The school board is in the third phase of a building program funded by a special purpose local option sales tax. The program was begun to replace deteriorating facilities and ensure equitable schools for all children, Mr. Barnes said.

"I believe after this SPLOST we should be very, very, very close," he said. "I think we're about there with that."

Despite the progress made through the building program, perception remains a stumbling block.

"You can walk into a school and identify a school as white or black based on the people you see when you walk in," Mr. Barnes said. "That's just the way it's perceived."

Nonteaching personnel aren't racially representative of the community, which is what it will take to satisfy the courts.

Board member Frank Dolan is pushing for the case to be resolved, calling it a cloud hanging over Augusta that affects the city's ability to attract businesses.

One of his company's sister companies considered Augusta but passed on it because of the school system, Mr. Dolan said. Aiken County, which was never sued over desegregation, has several large industries.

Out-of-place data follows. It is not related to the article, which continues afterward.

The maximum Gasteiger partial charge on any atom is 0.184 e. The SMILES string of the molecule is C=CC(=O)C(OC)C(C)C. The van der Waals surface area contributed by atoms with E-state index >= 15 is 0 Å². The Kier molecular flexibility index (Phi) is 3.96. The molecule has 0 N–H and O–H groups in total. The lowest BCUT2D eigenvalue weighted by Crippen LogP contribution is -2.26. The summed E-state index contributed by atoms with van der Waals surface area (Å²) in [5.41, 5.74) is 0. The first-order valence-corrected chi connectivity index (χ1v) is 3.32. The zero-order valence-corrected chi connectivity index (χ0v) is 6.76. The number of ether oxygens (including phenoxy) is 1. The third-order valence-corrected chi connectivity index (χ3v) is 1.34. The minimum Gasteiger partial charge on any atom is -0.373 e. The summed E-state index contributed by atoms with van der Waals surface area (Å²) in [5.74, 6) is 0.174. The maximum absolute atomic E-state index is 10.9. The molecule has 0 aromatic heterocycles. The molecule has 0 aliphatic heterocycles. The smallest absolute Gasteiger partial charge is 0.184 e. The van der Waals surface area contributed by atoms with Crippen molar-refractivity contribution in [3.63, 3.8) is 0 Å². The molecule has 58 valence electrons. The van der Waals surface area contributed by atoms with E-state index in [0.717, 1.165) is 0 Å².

"We should be drawing companies like no tomorrow," Mr. Dolan said.

The school board is being proactive for a change, Mr. Howard said, and everyone will benefit.

"It hurts everybody when jobs don't come to Augusta," he said. "The growth of Augusta depends on the economy, and the economy depends on big companies coming to Augusta."

Elsewhere

Columbia County also operates under a federal court order. Unlike Richmond County, which was sued by an individual plaintiff, Columbia County is among a group of school systems sued by the Justice Department.

Sandra Carraway, Columbia County's deputy superintendent of student support, said a Justice Department attorney contacted the school system this fall to request information and create movement toward resolving its case.

That information has been compiled and the county could be making headway to resolve its court order, Dr. Carraway said. There is also talk of all the Georgia school systems sued by the Justice Department jointly requesting to have their court orders lifted.

The department contacted Jefferson County, and it was granted "unitary status" in July. This means the school system met the requirements of the court order.

"I think we were working toward a common goal," Jefferson County school board attorney Franklin Edenfield said. "They were interested in closing out a lot of these cases that were not really active."

Reaching unitary status in Richmond County will prove much more difficult because of the size of the school system, Mr. Edenfield said.

"I wouldn't envy Pete (Fletcher) in any way because of the number of schools you're dealing with," he said.

Lift with caution

Among some, there is a fear that Richmond County schools will backslide if the court order is lifted.